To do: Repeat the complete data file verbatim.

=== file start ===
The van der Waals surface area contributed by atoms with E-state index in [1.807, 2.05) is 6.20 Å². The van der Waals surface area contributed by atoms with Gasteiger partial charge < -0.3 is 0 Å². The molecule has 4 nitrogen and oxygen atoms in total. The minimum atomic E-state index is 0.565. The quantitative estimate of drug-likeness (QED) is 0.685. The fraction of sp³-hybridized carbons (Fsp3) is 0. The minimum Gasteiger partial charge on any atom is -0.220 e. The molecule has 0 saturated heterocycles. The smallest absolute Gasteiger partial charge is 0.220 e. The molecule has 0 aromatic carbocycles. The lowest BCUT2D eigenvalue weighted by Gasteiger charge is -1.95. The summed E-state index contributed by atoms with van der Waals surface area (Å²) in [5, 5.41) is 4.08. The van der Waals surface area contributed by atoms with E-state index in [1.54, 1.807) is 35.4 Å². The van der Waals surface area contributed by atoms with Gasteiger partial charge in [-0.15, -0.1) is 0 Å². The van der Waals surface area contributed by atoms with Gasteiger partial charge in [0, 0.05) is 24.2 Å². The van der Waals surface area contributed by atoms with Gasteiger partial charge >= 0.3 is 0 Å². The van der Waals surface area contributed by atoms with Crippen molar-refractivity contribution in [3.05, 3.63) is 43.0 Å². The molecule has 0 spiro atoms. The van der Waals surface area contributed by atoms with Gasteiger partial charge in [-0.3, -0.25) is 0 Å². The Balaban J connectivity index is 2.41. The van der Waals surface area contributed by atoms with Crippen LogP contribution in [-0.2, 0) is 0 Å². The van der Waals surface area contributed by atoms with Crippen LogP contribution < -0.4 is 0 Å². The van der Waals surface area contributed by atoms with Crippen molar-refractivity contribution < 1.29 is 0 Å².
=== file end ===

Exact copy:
The van der Waals surface area contributed by atoms with E-state index in [1.807, 2.05) is 6.20 Å². The van der Waals surface area contributed by atoms with Gasteiger partial charge < -0.3 is 0 Å². The molecule has 4 nitrogen and oxygen atoms in total. The minimum atomic E-state index is 0.565. The quantitative estimate of drug-likeness (QED) is 0.685. The fraction of sp³-hybridized carbons (Fsp3) is 0. The minimum Gasteiger partial charge on any atom is -0.220 e. The molecule has 0 saturated heterocycles. The smallest absolute Gasteiger partial charge is 0.220 e. The molecule has 0 aromatic carbocycles. The lowest BCUT2D eigenvalue weighted by Gasteiger charge is -1.95. The summed E-state index contributed by atoms with van der Waals surface area (Å²) in [5, 5.41) is 4.08. The van der Waals surface area contributed by atoms with E-state index in [1.54, 1.807) is 35.4 Å². The van der Waals surface area contributed by atoms with Gasteiger partial charge in [-0.15, -0.1) is 0 Å². The van der Waals surface area contributed by atoms with Gasteiger partial charge in [0, 0.05) is 24.2 Å². The van der Waals surface area contributed by atoms with Gasteiger partial charge >= 0.3 is 0 Å². The van der Waals surface area contributed by atoms with Crippen molar-refractivity contribution in [3.05, 3.63) is 43.0 Å². The molecule has 0 spiro atoms. The van der Waals surface area contributed by atoms with Gasteiger partial charge in [-0.3, -0.25) is 0 Å². The Balaban J connectivity index is 2.41. The van der Waals surface area contributed by atoms with Crippen LogP contribution in [-0.2, 0) is 0 Å². The van der Waals surface area contributed by atoms with Crippen LogP contribution < -0.4 is 0 Å². The van der Waals surface area contributed by atoms with Crippen molar-refractivity contribution < 1.29 is 0 Å².